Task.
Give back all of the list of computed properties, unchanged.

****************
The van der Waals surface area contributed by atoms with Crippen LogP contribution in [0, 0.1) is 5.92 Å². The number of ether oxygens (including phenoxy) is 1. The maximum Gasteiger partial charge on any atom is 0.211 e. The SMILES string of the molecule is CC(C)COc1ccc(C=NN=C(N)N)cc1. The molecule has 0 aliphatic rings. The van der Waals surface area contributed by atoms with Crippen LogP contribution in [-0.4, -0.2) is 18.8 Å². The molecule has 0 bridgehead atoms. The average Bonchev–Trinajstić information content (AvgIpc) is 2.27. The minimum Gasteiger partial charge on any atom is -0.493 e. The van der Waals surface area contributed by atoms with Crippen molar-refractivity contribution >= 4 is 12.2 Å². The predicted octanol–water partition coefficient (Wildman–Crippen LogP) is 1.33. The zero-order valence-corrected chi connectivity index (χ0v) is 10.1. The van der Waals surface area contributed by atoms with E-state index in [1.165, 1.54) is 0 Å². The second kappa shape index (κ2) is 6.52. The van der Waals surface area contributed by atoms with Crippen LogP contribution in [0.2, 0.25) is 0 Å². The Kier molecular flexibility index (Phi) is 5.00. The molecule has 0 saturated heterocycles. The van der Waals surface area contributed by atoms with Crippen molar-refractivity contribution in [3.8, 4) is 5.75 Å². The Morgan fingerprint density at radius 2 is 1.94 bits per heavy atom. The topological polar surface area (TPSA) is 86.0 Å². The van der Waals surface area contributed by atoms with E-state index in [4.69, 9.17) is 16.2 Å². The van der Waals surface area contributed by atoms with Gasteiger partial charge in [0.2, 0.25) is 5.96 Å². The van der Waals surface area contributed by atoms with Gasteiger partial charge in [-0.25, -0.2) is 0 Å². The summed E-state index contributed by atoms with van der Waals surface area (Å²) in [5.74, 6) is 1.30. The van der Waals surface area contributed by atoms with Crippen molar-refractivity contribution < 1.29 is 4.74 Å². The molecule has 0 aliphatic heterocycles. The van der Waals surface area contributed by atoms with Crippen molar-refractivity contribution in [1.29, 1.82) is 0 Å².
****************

The van der Waals surface area contributed by atoms with Crippen LogP contribution in [0, 0.1) is 5.92 Å². The number of ether oxygens (including phenoxy) is 1. The maximum Gasteiger partial charge on any atom is 0.211 e. The SMILES string of the molecule is CC(C)COc1ccc(C=NN=C(N)N)cc1. The molecule has 0 aliphatic rings. The van der Waals surface area contributed by atoms with Crippen LogP contribution in [-0.4, -0.2) is 18.8 Å². The molecule has 0 bridgehead atoms. The average Bonchev–Trinajstić information content (AvgIpc) is 2.27. The minimum Gasteiger partial charge on any atom is -0.493 e. The van der Waals surface area contributed by atoms with Crippen molar-refractivity contribution >= 4 is 12.2 Å². The predicted octanol–water partition coefficient (Wildman–Crippen LogP) is 1.33. The zero-order valence-corrected chi connectivity index (χ0v) is 10.1. The van der Waals surface area contributed by atoms with E-state index in [1.165, 1.54) is 0 Å². The second kappa shape index (κ2) is 6.52. The van der Waals surface area contributed by atoms with Crippen LogP contribution in [0.2, 0.25) is 0 Å². The Kier molecular flexibility index (Phi) is 5.00. The molecule has 0 saturated heterocycles. The van der Waals surface area contributed by atoms with Crippen molar-refractivity contribution in [3.8, 4) is 5.75 Å². The Morgan fingerprint density at radius 2 is 1.94 bits per heavy atom. The topological polar surface area (TPSA) is 86.0 Å². The van der Waals surface area contributed by atoms with E-state index in [4.69, 9.17) is 16.2 Å². The van der Waals surface area contributed by atoms with Gasteiger partial charge in [0.2, 0.25) is 5.96 Å². The van der Waals surface area contributed by atoms with Gasteiger partial charge in [-0.25, -0.2) is 0 Å². The summed E-state index contributed by atoms with van der Waals surface area (Å²) in [5.74, 6) is 1.30. The van der Waals surface area contributed by atoms with Crippen molar-refractivity contribution < 1.29 is 4.74 Å². The molecule has 0 aliphatic heterocycles. The van der Waals surface area contributed by atoms with Crippen molar-refractivity contribution in [1.29, 1.82) is 0 Å².